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Field comparison

Posted by TedH (TedH), 21 January 2009
I've been messing about rewriting my old forum script and managed to get quite a lot redone. Works fine, but I really would like to have the latest reply at the top of the topic list (new topics always get posted there so they are no problem).

I spent hours looking around the web to find out if there is a way to do what I want - to no avail.

The code below reads in the lists of posts
my($filename) = @_;
$filename =~ s/[\^<>'\$!#;\*\?\&\|\`\/\~\\\(\)\{\}\"\n\r]//go;
$filename =~ s/\.\.//go;
if (open(DATA,"$forumdir/$filename.txt")) {
flock(DATA, 2);
@msglines = <DATA>;

## get the most recent and put at top - somehow??

foreach $msgline (@msglines) {
if ($msgline ne '') {
@info = split (/_/, $msgline);
$num = $info[0];
$subject = $info[1];
$name = $info[2];
$date = $info[3];
$responses = $info[4];
$replytime = $info[5];
$replyname = $info[6];

print qq ~
<TR valign="top" class="tablesr"><td id="topicsa" class="items">
<A HREF="$ENV{'SCRIPT_NAME'}?msg=$num"><b>$subject</b></A>
<div class="small">Posted on: $date</div> </td>
<td id="topicsa" class="items">$name</td>
<td id="topicsa" align="center" class="items">$responses</td>
<td align="right" id="topicsb" class="small">$replytime<br>by $replyname  &nbsp;<A HREF="$ENV{'SCRIPT_NAME'}?msg=$num#$responses">$viewpost</a></td>

I'm guessing that I would need to compare all the $replytime fields with $todaysdate (my variable for the current date/time). Then find the one nearest to it, extract that record from all the rest that are read in and when displayed the latest one would be at the top with all the others below - minus the extracted one ('cuz it's at the beginning of the readout).

Is there a way do that? Or am I barking up the wrong tree?

Date/time format = 01/20/2009-16:43 (if needed).

Thanks in advance - Ted

Posted by admin (Graham Ellis), 21 January 2009
Hi, Ted

If you're currently outputting the posts in the order that they're stored, then you'll need to loop though them all and - rather than print them - store the string for each into a hash.  Key the hash based on the timestamp of the post (are you able to discard the possibility of 2 posts in the same second?) and then sort the keys, writing a loop to output all the posts from the hash based on the order of the sorted keys.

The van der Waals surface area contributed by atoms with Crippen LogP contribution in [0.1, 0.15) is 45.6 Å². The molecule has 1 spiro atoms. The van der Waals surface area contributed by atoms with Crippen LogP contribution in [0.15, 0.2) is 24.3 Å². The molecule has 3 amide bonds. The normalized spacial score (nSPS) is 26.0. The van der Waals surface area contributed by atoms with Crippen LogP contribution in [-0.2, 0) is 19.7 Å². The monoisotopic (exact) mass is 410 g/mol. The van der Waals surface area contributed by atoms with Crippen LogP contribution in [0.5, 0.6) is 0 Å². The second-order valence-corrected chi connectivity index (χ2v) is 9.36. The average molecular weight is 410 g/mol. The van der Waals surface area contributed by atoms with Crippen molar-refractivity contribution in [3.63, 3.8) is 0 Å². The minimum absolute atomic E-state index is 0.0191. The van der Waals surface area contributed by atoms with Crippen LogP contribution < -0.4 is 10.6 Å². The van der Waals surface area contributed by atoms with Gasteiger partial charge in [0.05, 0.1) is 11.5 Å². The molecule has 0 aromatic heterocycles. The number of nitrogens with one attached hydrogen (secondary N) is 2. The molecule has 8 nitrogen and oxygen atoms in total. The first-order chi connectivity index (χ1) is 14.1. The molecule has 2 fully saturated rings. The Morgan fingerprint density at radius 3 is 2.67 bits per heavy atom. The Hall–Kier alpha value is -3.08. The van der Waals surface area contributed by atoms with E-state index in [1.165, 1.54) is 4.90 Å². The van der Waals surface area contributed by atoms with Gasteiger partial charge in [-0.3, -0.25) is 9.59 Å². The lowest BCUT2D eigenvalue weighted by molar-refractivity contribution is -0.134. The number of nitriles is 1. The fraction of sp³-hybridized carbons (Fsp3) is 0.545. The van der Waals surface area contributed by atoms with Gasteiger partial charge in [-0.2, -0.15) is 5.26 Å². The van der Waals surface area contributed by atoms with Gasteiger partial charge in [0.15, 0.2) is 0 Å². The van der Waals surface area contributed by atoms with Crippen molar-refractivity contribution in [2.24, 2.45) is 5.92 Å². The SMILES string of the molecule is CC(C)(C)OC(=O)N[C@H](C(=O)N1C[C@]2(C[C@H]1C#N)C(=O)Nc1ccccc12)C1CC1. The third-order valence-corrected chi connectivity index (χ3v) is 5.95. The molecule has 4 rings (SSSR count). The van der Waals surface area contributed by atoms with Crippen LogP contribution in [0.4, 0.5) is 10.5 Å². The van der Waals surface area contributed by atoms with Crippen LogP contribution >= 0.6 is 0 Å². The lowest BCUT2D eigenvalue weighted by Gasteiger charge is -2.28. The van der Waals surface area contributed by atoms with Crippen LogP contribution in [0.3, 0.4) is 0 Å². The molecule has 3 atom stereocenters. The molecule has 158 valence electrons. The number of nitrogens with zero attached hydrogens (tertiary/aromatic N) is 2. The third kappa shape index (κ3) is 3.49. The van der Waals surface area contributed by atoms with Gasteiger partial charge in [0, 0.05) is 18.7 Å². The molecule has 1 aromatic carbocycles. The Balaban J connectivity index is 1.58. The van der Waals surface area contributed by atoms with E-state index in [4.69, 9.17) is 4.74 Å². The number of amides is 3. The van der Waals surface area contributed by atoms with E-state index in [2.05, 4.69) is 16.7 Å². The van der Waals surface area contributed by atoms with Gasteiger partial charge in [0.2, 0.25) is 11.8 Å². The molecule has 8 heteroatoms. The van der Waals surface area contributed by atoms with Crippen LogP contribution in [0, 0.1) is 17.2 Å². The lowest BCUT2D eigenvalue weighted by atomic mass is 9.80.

As you won't be outputting the key, it can be just in the bare timestamp format (seconds from 1.1.70) which is easy to sort.

If you are already storing the posts in a list, consider a hash ... an dif they're already in a hash, you may just need to update your keys / sort algorithm.  Looking at your code, I THINK you have the first case not this one, though


Posted by TedH (TedH), 21 January 2009
Thanks Graham.
are you able to discard the possibility of 2 posts in the same second?

Should be able to. I noticed that I have the timestamp to the minute, I'll have to alter that to the second - not sure how to go lower than that.

I'll try out what you've said (take a bit while I learn about hashes).

Posted by KevinAD (KevinAD), 22 January 2009
Its hard to say without knowing how the replies are stored. But I assume they are appened to the end of a file and each reply is a line of its own in the file. So the last element of @msglines might be the latest reply. All you have to do is use $msgline[-1] to get the last line from the file after loading it into an array.

Posted by TedH (TedH), 22 January 2009
Hi Kevin, if only it were that easy. There is a sort of key file for each month that can contain anywhere from one to dozens of 7 field records. Bit like this:

4_Jellystone Blues_Yogi Bear_01/21/2009-18:50:53_1_01/21/2009-22:34:13_Homer
3_Multi Play_Ted_01/21/2009-18:17:08_1_01/21/2009-18:32:29_Homer
2_More topics_Pecos Bill_01/21/2009-10:14:48_0_01/21/2009-10:14:48_Pecos Bill

So if record 2 is replied to, Pecos Bill would change to say Harry. A new time would be in the 6th field.